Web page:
breath dr. mark i reichman

Bad Breath Myths Debunked

No one wants bad breath!

In fact, it’s one of the top “deal-breakers” for people going on first dates. If you meet someone, you may like everything about this. But if you’re getting close to their face and trying to be romantic, no one wants a whiff of bad breath.

A poll recently released in the Daily Mail by Jane Symons found that one in nine people worry about our breath, although no one knows how many people actually suffer from the chronic condition halitosis.

But people are frustrated. It’s a difficult issue to find the cause and cure. It’s not always coffee and smoking that cause bad breath, contrary to popular myths. But what scientists do know is that the levels of volatile sulphur compounds (VSCs), that the foul-smelling gases and toxins that cause bad breath, are twice as high in people with periodontal problems compared to those without these complications.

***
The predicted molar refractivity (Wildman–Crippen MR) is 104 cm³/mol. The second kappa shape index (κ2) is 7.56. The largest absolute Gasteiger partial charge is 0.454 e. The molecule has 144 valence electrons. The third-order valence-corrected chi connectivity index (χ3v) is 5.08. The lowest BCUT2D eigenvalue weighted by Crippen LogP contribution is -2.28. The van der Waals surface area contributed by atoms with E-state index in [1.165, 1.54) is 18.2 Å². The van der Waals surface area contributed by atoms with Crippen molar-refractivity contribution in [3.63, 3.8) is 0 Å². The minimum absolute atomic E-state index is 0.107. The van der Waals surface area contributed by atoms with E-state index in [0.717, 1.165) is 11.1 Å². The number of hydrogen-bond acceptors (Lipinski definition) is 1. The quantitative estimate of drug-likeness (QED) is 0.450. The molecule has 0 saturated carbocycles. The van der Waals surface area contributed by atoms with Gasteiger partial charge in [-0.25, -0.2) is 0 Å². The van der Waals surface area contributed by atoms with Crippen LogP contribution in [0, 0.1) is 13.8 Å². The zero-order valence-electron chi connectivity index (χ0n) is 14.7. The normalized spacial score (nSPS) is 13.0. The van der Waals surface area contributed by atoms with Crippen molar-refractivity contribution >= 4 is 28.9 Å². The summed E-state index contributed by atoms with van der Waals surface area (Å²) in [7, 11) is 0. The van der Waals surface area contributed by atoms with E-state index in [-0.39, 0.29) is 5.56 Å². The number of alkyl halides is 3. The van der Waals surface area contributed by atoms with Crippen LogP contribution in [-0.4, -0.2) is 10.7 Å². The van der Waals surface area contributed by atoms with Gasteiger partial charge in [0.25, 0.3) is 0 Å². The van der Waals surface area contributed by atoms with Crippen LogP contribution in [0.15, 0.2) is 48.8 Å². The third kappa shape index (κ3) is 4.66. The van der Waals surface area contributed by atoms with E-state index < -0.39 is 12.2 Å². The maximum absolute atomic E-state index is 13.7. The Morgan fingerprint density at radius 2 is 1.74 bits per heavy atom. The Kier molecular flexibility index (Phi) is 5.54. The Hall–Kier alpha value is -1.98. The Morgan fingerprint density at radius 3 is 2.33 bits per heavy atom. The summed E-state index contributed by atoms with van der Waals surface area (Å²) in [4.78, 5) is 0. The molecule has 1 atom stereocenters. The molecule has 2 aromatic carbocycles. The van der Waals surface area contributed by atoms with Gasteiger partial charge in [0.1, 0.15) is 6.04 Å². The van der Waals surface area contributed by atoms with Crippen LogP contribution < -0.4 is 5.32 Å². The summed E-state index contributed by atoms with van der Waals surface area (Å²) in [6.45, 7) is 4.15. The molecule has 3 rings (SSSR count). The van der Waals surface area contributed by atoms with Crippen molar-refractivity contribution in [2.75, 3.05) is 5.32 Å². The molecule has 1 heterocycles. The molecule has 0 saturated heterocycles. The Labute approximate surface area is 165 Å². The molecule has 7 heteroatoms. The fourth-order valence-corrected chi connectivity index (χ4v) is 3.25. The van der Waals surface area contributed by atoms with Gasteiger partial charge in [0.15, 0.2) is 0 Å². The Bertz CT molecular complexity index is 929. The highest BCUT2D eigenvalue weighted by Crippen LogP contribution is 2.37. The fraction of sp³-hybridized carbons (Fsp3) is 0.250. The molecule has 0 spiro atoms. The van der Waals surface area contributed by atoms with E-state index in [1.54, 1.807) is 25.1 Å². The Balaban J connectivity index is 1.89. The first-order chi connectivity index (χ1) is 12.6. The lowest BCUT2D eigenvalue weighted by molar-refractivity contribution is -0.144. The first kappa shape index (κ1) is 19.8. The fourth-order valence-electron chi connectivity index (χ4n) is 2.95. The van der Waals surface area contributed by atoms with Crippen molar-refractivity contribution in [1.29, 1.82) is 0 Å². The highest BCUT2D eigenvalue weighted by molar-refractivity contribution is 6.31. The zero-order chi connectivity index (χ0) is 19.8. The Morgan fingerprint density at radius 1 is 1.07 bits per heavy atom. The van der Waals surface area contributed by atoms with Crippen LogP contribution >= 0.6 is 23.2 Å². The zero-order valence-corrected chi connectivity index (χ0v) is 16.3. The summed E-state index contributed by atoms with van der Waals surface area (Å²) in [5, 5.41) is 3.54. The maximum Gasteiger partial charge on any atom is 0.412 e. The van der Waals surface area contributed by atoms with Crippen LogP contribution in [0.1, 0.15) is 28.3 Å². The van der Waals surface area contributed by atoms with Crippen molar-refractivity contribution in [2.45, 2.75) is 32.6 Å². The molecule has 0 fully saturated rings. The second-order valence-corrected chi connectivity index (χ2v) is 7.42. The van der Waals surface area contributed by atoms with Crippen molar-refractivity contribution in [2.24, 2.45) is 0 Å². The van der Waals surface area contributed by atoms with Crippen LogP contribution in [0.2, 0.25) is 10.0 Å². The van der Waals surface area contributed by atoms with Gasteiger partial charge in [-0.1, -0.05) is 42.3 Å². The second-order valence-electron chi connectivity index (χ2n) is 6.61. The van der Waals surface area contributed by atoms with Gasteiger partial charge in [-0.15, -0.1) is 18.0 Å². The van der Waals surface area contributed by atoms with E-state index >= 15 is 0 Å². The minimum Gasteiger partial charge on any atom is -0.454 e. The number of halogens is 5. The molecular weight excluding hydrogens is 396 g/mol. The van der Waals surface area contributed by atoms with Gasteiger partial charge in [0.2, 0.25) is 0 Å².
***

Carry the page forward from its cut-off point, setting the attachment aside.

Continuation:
There are three forms of halitosis according to NICE, the National Institute for Health and Care Excellence (for the United Kingdom):

  • Transient: Temporarily following digestion of smelly foods
  • Pathological: From gum disease and poor oral hygiene
  • Psychosomatic halitosis: Occurs when one is convinced of odor without real symptoms

The best way to manage bad breath is by seeing an oral health professional to check underlying periodontal problems. Being too aggressive with tongue scrapers and masking agents such as chewing gum can do more harm than good.

Stick to antiseptic mouthwashes. According to Professor Robin Seymour, Emeritus Professor of Dental Sciences at Newcastle University, avoid alcohol (overuse can cause oral cancer) and stick to the two most popular mouth-wash ingredients: chlorhexidine (CHX) and cetylpyridinium chloride (CPC).  Be warned that CHX may interfere with tastebuds and will stain your teeth. Another additional ingredient often overlooked is essential oils.



About the Author :